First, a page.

1. Have you responded to discussion board posts regularly (if designed in the learning activity)?
    2. Have you responded to posts in other learning activities?
    3. If running virtual seminars, have you drawn on the content in the posts?
  4. Examples:
    1. Have you provided sample discussion forum posts to your students?
    2. If you’re expecting students to post on other discussion forum posts, have you given examples of what types of posts they should be doing?

You may also Gilly Salmon’s Five Stage Model useful. This model isn’t new but is designed to help scaffold students into online discussion.

Hopefully, these tips will help you design your learning activity using discussion boards. Once you have designed the activity, you’ll find all the help on setting them up in our FAQs: https://faqs.aber.ac.uk/index.php?search=discussion.

We’re always on the lookout to hear from people successfully using e-learning tools in their teaching. If you’ve been using the Discussion Board feature successfully, then we’d like to hear from you. Drop us an email. As always, if you have any questions about using these tools, please email elearning@aber.ac.uk.

References

Tomic, S., Roberts, E., Lund, J. 2020. Designing learning and teaching online: the role of discussion forums. [Online]. Available at: https://www.advance-he.ac.uk/news-and-views/designing-learning-and-teaching-online-role-discussion-forums. Last accessed: 30.04.2020.

Salmon, G. n.d. Five Stage Model. [Online]. Available at: https://www.gillysalmon.com/five-stage-model.html. Last accessed: 30.04.2020.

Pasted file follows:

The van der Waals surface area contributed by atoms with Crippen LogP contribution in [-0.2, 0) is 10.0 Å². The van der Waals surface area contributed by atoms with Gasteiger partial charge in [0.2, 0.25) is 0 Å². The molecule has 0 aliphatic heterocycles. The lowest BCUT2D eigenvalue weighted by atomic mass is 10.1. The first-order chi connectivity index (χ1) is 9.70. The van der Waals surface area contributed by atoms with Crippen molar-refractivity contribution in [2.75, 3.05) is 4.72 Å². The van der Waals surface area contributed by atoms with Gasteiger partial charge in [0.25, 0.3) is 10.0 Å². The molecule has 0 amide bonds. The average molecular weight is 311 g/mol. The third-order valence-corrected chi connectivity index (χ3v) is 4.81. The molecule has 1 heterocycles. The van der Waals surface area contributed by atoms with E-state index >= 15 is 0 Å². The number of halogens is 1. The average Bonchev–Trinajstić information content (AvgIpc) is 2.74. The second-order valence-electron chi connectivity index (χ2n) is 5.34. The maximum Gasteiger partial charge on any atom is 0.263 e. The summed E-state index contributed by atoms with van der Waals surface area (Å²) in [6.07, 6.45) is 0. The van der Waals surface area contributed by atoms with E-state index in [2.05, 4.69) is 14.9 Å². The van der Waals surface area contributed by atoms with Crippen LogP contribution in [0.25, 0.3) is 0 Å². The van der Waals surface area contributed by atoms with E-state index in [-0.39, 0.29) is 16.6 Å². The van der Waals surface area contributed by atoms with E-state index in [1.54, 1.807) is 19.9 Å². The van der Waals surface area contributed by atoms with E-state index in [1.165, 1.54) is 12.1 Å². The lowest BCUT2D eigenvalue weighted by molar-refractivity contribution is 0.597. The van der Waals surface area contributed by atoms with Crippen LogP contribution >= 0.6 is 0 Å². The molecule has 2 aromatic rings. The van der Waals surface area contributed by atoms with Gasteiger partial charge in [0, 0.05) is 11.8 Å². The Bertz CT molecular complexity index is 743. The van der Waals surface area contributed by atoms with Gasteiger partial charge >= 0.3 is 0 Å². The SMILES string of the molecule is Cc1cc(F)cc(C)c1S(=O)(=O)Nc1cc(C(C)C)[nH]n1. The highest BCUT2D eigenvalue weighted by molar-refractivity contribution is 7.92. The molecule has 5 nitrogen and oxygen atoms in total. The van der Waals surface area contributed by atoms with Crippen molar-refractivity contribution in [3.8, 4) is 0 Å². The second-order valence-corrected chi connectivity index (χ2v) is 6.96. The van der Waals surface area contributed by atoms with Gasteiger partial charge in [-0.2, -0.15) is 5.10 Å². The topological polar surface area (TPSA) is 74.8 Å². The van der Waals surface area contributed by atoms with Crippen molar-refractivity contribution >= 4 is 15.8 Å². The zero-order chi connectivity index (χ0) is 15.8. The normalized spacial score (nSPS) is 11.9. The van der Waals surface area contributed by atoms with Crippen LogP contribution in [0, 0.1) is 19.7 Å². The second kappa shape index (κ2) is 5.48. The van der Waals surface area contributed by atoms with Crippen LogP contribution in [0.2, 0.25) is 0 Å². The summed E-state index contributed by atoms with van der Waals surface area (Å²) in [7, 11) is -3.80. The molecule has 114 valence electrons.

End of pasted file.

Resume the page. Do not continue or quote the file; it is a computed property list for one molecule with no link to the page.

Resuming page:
Changes to the Annual Learning and Teaching Conference

This year’s Learning and Teaching Conference is scheduled to take place between Monday 7th and Wednesday 9th September. We are starting to plan to deliver elements of the conference online.

We have extended the deadline for proposals for the conference to Friday 26th June 2020 and added an extra strand, to this year’s conference theme: Enhancing the Curriculum: Inspire Learning and Invigorate Teaching!

  • Pivoting to Online Learning
  • Creating a Learning Community
  • Developing Wellbeing in the Curriculum
  • Embedding Active Learning
  • Working with Students as Partners

Submit your proposals online.

We are particularly keen to hear from colleagues who would like to share practical tips and experiences of delivering learning and teaching online.

Booking to attend the event is now open.

This year’s keynote is Professor Ale Armellini from Northampton University. You can read further information on Professor Armellini on this blogpost.  

If you have any questions, please email elearning@aber.ac.uk.